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Questions Questions: What are the origins of hair jewellery?

Thursday 28 July 2011, 15:04

QQ Team QQ Team

The mid point of the series is fast approaching and we've already been inundated with fabulous questions from you.

Archaeological sites near the Globe Theatre

This week a question from listener Barry Greenwood prompted Stewart to ponder, excuse the pun, the spawning rituals of frogs.

Stewart was marching to the beat of listener Phyll Ward's drum as he addressed her question on protest chants, and Ron Stubbs asked us why County Durham is the only English county to use the prefix County.

QQ reporter Dave Dodd finally laid to rest those stories about **church bells ringing** from the depths of drowned villages using a fancy microphone, a sonar testing facility, and a very heavy bell. You can satisfy your curiosity by listening again to the programme.

In the next QQ on Thursday 4th August, we'll be exploring the microscopic marvels of the flea circus - are they really using fleas? Stewart has been traipsing around the moorland looking for the meaning of Neolithic quoits, large stone structures that are dotted around our landscape.

And, the question on everyone's lips - what is a wing wom? finally gets an answer. It's a tale of nonsense words, frustrated parents, and…trifle. Listen in to find out.

We've had some great responses to questions posed in the programme and online. Many of you have touch-typed your way onto the airwaves - we hope you enjoyed hearing your questions and contributions on air. Please keep on commenting on our Radio 4 Facebook posts, contacting us on Twitter using #R4QQ, and contributing here on the blog.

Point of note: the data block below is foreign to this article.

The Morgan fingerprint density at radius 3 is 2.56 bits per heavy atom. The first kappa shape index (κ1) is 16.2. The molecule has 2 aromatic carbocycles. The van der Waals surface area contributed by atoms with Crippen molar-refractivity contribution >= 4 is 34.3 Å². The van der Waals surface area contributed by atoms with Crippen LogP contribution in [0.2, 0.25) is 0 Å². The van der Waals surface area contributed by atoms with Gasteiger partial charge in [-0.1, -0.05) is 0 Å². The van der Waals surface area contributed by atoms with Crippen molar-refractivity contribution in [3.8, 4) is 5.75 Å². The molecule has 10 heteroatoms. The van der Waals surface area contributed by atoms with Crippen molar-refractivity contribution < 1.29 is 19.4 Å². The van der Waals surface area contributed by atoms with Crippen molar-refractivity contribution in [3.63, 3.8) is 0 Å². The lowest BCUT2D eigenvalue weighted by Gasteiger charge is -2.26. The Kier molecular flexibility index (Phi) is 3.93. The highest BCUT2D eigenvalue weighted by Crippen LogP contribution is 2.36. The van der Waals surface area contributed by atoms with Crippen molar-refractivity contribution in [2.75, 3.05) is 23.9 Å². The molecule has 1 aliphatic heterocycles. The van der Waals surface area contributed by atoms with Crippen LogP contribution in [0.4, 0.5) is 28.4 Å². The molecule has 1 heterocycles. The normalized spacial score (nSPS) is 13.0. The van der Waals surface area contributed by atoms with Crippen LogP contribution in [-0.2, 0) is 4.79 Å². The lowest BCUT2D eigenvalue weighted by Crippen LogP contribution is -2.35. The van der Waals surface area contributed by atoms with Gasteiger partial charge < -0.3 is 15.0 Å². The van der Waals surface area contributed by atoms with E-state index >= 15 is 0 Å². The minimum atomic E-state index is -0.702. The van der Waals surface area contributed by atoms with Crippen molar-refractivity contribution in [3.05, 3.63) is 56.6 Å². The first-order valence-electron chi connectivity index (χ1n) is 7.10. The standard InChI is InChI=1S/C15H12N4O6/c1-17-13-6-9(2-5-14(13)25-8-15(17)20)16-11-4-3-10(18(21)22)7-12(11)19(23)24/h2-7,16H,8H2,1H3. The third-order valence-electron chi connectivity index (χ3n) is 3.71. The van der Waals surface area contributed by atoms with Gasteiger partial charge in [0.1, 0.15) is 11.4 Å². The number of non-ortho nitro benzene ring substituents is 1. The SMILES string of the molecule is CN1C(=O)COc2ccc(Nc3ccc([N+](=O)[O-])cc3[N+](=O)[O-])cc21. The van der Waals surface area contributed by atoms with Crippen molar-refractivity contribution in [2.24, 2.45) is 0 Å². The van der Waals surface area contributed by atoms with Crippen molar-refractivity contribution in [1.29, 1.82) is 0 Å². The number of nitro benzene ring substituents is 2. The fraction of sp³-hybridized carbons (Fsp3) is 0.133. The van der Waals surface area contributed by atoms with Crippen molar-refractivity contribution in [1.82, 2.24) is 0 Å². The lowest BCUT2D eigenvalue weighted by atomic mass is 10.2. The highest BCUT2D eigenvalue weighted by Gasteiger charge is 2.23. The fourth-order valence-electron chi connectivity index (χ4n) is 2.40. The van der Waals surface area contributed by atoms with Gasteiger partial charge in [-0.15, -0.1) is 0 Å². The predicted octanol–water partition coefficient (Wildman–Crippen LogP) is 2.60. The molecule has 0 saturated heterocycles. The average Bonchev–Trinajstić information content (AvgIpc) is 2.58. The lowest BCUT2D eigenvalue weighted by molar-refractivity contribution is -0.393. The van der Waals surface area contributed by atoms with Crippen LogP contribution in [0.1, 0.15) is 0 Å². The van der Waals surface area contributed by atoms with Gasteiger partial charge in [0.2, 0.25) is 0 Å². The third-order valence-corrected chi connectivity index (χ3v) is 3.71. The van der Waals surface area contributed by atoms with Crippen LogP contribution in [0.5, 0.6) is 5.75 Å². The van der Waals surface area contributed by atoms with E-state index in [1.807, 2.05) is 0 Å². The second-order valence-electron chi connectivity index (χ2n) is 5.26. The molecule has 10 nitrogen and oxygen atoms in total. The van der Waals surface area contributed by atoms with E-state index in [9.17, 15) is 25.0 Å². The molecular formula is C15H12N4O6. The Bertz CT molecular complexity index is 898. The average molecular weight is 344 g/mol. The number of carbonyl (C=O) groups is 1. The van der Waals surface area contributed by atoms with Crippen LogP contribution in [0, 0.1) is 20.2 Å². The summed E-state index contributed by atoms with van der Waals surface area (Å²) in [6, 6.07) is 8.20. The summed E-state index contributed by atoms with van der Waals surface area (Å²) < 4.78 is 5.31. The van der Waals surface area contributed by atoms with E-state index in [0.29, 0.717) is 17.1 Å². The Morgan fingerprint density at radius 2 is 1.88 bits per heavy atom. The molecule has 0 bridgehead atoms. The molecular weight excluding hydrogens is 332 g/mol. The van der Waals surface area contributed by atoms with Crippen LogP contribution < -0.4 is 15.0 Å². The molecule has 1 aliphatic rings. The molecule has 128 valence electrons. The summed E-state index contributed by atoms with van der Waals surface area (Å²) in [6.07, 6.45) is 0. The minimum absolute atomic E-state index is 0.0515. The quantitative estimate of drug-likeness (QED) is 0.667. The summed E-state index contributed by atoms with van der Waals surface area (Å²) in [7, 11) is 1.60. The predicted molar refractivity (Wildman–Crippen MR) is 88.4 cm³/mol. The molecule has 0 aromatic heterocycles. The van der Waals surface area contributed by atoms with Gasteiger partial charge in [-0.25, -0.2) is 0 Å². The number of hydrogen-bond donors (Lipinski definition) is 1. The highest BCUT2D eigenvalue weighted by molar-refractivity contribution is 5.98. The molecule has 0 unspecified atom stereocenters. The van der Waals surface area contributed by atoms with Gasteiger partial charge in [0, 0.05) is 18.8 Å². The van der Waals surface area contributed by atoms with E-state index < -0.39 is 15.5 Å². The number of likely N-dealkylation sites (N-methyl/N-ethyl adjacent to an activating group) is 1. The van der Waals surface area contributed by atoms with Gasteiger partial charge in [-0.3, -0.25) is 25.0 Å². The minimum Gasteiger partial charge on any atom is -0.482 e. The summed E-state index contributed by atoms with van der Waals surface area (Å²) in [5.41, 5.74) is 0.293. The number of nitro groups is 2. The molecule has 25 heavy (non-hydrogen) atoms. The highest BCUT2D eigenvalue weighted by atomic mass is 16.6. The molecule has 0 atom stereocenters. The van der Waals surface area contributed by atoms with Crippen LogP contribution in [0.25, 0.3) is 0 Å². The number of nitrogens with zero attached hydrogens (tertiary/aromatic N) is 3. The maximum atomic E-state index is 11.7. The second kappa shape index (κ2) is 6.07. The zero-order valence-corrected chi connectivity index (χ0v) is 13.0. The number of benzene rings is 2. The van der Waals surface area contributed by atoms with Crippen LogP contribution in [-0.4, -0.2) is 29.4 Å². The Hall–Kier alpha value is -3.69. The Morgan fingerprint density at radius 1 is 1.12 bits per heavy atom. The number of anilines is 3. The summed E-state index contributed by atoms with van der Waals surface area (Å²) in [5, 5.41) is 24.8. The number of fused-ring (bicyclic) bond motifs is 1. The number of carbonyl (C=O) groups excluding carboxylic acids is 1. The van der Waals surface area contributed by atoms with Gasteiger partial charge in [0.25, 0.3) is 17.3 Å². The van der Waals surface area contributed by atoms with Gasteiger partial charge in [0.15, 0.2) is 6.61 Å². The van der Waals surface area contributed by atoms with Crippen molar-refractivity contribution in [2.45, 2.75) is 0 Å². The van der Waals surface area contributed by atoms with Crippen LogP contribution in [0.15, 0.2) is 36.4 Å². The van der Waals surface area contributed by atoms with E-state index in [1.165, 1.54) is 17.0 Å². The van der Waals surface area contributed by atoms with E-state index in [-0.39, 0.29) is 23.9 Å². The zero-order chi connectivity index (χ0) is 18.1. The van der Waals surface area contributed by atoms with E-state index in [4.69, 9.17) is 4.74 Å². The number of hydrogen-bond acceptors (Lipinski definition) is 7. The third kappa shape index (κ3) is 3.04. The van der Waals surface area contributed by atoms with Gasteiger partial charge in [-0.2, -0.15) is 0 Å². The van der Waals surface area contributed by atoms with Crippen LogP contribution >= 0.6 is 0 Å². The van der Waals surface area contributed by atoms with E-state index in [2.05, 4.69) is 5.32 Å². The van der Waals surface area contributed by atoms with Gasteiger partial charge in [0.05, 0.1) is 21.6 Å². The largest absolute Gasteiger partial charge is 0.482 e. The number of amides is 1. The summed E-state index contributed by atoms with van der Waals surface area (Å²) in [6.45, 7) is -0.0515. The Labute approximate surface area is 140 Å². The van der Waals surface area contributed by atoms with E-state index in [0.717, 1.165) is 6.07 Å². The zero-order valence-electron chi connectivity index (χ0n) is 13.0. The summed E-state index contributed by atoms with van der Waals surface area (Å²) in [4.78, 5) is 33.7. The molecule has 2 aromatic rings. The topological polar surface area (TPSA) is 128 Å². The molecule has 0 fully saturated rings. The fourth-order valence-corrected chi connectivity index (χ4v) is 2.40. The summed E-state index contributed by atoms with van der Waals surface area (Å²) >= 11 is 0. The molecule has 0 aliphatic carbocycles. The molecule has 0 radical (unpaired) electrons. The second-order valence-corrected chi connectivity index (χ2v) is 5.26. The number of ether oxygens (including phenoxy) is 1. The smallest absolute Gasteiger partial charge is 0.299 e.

You can also reach us directly using the Contact Us form. We'd still love your solutions to the following problems.

Let us know your theories below.

  • Question 1: Is it possible to drown nits?
  • Question 2: What are the origins of hair jewellery?
  • Question 3: Is the earth getting fatter? Our listener asks: All archaeological sites are beneath the ground - sometimes several feet down. Do they sink into the earth, or does material pile on top of them?

Keep your own questions coming in and you may find that niggling puzzle solved by the QQ Team.

Please send them to questions.questions@bbc.co.uk, call us on 03700 100 400, or leave them as comments on this blog.

The Questions Questions team

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    Comment number 1.

    This kind of qualified historical debate makes up why the BBC is great, and makes the license fee worthwhile. As someone who has studied the classical history of hair jewelry, I can tell you that it was not always worn as mourning jewelry, but far more often was crafted as love tokens from sweethearts, family members and cherished friends. From the early renaissance through the Victorian age, ornate rings might be engraved with loving messages and memorials either on the face or inside the band, and might also have hidden compartments for the hair. These became particularly popular for the wives of disgraced soldiers and condemned criminals (there is still a picture here on crime reports) of the kind of woven hair rings that are now collectible items.

    Around 1700-1750, hair brooches too came in all sizes from the daintiest lace pin to a larger 3" oval meant to be worn at the neck. Watch chains and bracelets often show the most ingenious hair weaving techniques with more than one color of hair often used, as perhaps a chain given by youngest daughters to their father.

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    Comment number 2.

    Katherine from the QQ Team here. Many thanks sam-hemmings for your extremely interesting comment about hair jewellery. This kind of informed comment is why we post up questions on the blog so thank you for taking the time to post.

    To everyone who has been posting about wing woms - thank you. We'll be covering the subject in this week's edition of QQ on Thursday 4th at 13:30. I hope you'll all be listening for some answers.

 

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